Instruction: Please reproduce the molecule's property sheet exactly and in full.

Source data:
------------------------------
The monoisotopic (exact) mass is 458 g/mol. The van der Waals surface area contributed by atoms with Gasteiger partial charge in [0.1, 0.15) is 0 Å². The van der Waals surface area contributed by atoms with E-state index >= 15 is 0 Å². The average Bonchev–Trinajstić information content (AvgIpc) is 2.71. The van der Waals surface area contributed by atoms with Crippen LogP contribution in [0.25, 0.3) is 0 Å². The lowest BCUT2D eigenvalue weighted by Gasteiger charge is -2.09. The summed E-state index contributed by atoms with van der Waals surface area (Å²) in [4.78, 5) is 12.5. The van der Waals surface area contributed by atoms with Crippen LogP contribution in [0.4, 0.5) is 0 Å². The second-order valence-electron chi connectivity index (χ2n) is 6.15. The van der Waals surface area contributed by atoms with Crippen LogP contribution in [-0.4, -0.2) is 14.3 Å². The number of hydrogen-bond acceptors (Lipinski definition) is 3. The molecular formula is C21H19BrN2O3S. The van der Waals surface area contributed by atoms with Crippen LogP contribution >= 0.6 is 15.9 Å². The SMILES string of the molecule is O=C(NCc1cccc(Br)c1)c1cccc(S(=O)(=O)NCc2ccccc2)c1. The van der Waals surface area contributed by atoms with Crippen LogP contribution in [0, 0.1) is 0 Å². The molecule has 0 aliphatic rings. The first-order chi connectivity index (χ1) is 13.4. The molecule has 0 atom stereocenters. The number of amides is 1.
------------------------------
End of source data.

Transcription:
The monoisotopic (exact) mass is 458 g/mol. The van der Waals surface area contributed by atoms with Gasteiger partial charge in [0.1, 0.15) is 0 Å². The van der Waals surface area contributed by atoms with E-state index >= 15 is 0 Å². The average Bonchev–Trinajstić information content (AvgIpc) is 2.71. The van der Waals surface area contributed by atoms with Crippen LogP contribution in [0.25, 0.3) is 0 Å². The lowest BCUT2D eigenvalue weighted by Gasteiger charge is -2.09. The summed E-state index contributed by atoms with van der Waals surface area (Å²) in [4.78, 5) is 12.5. The van der Waals surface area contributed by atoms with Crippen LogP contribution in [0.4, 0.5) is 0 Å². The second-order valence-electron chi connectivity index (χ2n) is 6.15. The van der Waals surface area contributed by atoms with Crippen LogP contribution in [-0.4, -0.2) is 14.3 Å². The number of hydrogen-bond acceptors (Lipinski definition) is 3. The molecular formula is C21H19BrN2O3S. The van der Waals surface area contributed by atoms with Crippen LogP contribution >= 0.6 is 15.9 Å². The SMILES string of the molecule is O=C(NCc1cccc(Br)c1)c1cccc(S(=O)(=O)NCc2ccccc2)c1. The van der Waals surface area contributed by atoms with Crippen LogP contribution in [0, 0.1) is 0 Å². The molecule has 0 aliphatic rings. The first-order chi connectivity index (χ1) is 13.4. The molecule has 0 atom stereocenters. The number of amides is 1.